If Saturday is dry enough we are going to hitch him, its been a few weeks. I am still waiting to try him driving with the Bitless! Sunday we are going to our last local Fair of the season. We are going to watch the heavy horse pull, the driving classes and the Minis. I should probably poke my head in on the Angus show too!! Next year we hope to have some there showing and maybe Linus too....we'll see about that one.
I took him out last Sunday and we practiced trotting on the lead. He took some getting used to it because more commonly I am behind him when we are out trotting while ground driving. He was a good boy. Then I hand grazed him just enjoying his company and the peace and quiet!

Wednesday, September 29, 2010

Beautiful Fall Day!

What a beautiful Fall day we had in New Hampshire today! I shot out of work - and hit the trails with my riding buddy today. We went for a 2 1/2 hour ride - made it home just before dark.

I've been out of commission with my computer for a while - so it's been some time since I last posted.

(Not so little) Lakota High Socks was recently gelded - and is doing very well. He's been allowing me to get out riding with mom with little whinnying. We will be doing the real weaning soon (still working out the logistics). He's a confident little man.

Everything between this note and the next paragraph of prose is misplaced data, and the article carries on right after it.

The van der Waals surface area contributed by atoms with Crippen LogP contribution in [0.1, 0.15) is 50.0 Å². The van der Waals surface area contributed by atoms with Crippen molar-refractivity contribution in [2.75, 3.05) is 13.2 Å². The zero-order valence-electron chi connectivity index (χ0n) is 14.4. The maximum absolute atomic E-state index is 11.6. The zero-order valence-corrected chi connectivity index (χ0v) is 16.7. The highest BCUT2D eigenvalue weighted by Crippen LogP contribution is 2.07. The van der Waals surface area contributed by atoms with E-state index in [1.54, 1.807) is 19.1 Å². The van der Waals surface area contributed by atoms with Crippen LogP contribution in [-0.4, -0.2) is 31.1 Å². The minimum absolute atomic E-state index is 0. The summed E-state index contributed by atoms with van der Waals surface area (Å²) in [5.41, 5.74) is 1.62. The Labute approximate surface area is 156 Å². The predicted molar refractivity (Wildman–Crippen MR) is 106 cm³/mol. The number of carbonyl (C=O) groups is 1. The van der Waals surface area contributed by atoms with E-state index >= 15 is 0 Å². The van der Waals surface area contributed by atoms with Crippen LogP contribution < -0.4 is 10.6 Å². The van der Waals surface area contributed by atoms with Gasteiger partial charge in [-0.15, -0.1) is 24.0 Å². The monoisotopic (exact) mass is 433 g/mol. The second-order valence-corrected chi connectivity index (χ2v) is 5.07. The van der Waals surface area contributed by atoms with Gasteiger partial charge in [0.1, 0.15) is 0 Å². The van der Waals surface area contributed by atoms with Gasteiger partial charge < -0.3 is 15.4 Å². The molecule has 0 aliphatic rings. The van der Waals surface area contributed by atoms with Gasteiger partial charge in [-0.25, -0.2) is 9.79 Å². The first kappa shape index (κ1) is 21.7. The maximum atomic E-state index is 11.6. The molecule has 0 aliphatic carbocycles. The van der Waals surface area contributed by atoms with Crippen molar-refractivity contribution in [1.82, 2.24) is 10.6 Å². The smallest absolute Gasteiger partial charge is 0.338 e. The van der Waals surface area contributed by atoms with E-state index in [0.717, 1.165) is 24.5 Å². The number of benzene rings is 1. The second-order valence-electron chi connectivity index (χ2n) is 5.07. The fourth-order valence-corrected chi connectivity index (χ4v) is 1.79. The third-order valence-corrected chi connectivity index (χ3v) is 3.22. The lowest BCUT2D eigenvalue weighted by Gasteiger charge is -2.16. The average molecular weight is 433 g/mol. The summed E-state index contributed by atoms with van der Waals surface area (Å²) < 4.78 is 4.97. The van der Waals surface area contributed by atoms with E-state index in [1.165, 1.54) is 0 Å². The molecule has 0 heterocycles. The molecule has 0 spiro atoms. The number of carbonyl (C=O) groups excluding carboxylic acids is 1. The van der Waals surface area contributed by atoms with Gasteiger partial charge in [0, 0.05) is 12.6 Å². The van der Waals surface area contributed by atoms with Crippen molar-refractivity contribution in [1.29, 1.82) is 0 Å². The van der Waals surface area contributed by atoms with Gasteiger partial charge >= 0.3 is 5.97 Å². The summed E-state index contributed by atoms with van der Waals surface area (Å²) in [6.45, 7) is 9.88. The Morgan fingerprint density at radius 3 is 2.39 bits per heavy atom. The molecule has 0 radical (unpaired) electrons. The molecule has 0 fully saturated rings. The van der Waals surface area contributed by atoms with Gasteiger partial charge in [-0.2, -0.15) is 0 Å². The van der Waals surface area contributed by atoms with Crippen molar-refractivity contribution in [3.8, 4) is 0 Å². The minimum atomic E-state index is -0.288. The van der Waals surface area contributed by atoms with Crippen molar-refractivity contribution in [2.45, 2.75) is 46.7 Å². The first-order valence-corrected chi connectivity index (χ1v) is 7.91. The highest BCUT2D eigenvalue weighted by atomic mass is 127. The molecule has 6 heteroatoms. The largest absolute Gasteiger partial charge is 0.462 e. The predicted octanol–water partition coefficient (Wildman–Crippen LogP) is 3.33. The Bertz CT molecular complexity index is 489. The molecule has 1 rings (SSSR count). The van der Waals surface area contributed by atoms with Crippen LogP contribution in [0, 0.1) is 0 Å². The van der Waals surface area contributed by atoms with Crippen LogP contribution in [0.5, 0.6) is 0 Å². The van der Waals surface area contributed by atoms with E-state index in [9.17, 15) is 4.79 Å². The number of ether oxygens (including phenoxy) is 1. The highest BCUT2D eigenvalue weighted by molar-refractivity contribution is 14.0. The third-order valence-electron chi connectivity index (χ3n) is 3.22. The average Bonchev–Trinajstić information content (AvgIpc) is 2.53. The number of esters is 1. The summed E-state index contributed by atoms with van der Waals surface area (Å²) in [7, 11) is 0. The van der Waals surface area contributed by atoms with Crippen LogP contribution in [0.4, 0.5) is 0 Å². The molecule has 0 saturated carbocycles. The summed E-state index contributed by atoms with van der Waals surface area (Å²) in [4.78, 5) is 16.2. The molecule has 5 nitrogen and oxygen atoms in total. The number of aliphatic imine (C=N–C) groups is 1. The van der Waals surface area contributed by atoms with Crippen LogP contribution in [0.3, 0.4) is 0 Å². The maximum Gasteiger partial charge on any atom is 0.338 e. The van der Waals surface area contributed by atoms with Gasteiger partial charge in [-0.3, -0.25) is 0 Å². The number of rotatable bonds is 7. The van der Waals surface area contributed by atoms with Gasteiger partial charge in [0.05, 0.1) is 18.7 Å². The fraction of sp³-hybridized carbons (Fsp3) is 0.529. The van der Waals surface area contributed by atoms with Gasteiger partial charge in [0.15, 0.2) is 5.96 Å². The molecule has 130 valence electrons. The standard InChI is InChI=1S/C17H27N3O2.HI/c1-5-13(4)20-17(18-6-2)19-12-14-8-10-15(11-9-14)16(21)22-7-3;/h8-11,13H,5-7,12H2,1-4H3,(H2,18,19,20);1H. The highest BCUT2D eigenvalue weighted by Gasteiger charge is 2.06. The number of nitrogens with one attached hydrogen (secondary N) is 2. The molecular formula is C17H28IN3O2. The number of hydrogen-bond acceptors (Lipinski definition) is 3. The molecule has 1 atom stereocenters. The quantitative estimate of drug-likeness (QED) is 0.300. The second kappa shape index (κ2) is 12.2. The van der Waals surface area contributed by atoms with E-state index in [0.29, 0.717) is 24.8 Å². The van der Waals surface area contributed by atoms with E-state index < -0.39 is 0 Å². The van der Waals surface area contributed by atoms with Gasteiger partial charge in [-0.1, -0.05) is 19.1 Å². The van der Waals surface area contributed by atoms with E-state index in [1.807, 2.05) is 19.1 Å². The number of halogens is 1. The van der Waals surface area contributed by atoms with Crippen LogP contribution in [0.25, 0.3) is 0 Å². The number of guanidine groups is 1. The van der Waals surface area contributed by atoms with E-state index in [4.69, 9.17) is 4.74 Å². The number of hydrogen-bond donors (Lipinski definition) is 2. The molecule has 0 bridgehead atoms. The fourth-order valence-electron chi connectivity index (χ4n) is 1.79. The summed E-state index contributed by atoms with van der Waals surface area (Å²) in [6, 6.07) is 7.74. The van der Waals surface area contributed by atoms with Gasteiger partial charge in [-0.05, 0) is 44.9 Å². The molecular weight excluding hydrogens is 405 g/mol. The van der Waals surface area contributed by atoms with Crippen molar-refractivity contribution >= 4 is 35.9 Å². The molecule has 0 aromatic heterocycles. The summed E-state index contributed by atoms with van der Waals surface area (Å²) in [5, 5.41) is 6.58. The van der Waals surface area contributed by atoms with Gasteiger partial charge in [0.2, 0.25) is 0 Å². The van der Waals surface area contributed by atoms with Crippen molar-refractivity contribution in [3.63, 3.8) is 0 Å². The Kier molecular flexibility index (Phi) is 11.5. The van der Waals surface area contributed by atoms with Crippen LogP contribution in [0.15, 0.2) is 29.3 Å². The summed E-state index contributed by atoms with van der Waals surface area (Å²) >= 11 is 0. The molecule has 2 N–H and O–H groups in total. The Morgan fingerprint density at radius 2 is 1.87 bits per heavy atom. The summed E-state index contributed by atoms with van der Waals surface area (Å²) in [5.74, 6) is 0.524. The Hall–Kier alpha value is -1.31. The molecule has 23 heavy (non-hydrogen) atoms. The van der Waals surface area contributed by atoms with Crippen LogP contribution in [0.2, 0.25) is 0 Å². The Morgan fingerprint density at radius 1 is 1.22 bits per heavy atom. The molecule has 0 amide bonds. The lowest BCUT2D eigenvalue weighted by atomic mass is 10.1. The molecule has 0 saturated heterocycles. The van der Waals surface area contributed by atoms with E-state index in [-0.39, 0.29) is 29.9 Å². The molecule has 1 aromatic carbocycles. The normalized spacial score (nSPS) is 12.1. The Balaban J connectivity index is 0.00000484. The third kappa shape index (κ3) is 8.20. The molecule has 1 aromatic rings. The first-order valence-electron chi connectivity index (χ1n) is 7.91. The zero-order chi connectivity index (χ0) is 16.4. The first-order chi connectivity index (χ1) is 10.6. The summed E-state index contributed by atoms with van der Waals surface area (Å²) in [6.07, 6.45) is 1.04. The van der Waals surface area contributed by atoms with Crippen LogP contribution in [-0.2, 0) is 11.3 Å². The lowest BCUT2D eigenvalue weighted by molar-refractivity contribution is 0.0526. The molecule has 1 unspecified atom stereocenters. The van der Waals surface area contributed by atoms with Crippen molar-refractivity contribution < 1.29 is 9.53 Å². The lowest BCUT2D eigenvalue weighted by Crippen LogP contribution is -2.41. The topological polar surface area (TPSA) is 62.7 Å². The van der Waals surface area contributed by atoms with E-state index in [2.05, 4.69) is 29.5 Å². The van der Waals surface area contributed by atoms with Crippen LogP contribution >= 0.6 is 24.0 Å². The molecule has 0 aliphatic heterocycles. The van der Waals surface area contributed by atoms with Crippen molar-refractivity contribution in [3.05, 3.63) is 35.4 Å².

Tuesday, September 28, 2010

Curlies and Family at the State Fair of Texas

My son, Andrew, spent the day with Chester and Lakota at I at the State Fair. Here is a photo of some of my favorite guys - Angie

Lakota and Chester at the State Fair of TEXAS

Hello all,
Here is our boys, Warrior Mead Berndt Lakota and Renegait Chesterfield at the State Fair of Texas. Robert M. Liner, owner of the Spirit of the Horse is introducing Golden Curlies, Lakota and Chester.

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Monday, September 27, 2010

Elbe Hills Endurance Ride

So to give Traveler a break from jumping & dressage I decided to do something really fun.... ha ha ha.... as it turns out - and head off to an endurance race. I have done plenty of endurance races in the past and several flat land races on Traveler, so I was sure that we would go out, do some trotting, canter a little and finish up in the middle of the pack.

I paired up the my friend and vet on her Molly mule and we coined ourselves the "odd couple" - me on my Curly stallion and her on the little mule. And off we went - up the side of Mt. Rainer and back down for 25 miles. Literally, we climbed up muddy, goat trails littered with tree roots, rocks and logs and then switched-back our way down the mountain.